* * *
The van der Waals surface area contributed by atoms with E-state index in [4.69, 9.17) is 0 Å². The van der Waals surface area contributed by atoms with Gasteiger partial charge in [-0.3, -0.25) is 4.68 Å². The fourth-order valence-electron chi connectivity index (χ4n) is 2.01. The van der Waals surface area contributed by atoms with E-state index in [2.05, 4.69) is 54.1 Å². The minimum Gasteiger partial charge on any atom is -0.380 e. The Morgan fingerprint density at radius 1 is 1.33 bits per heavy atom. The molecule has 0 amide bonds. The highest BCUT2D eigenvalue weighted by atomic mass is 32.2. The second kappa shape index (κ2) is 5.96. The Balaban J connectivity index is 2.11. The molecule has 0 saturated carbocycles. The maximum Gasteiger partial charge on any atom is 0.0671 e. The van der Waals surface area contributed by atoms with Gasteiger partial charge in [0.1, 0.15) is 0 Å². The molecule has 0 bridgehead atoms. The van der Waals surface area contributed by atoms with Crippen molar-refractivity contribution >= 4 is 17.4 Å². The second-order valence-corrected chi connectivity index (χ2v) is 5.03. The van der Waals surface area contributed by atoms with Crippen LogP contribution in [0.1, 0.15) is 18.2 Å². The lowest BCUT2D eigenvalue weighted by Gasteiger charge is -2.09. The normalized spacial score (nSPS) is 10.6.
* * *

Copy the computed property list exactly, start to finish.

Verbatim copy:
The van der Waals surface area contributed by atoms with E-state index in [4.69, 9.17) is 0 Å². The van der Waals surface area contributed by atoms with Gasteiger partial charge in [-0.3, -0.25) is 4.68 Å². The fourth-order valence-electron chi connectivity index (χ4n) is 2.01. The van der Waals surface area contributed by atoms with E-state index in [2.05, 4.69) is 54.1 Å². The minimum Gasteiger partial charge on any atom is -0.380 e. The Morgan fingerprint density at radius 1 is 1.33 bits per heavy atom. The molecule has 0 amide bonds. The highest BCUT2D eigenvalue weighted by atomic mass is 32.2. The second kappa shape index (κ2) is 5.96. The Balaban J connectivity index is 2.11. The molecule has 0 saturated carbocycles. The maximum Gasteiger partial charge on any atom is 0.0671 e. The van der Waals surface area contributed by atoms with Gasteiger partial charge in [0.1, 0.15) is 0 Å². The molecule has 0 bridgehead atoms. The van der Waals surface area contributed by atoms with Crippen molar-refractivity contribution >= 4 is 17.4 Å². The second-order valence-corrected chi connectivity index (χ2v) is 5.03. The van der Waals surface area contributed by atoms with Crippen LogP contribution in [0.1, 0.15) is 18.2 Å². The lowest BCUT2D eigenvalue weighted by Gasteiger charge is -2.09. The normalized spacial score (nSPS) is 10.6.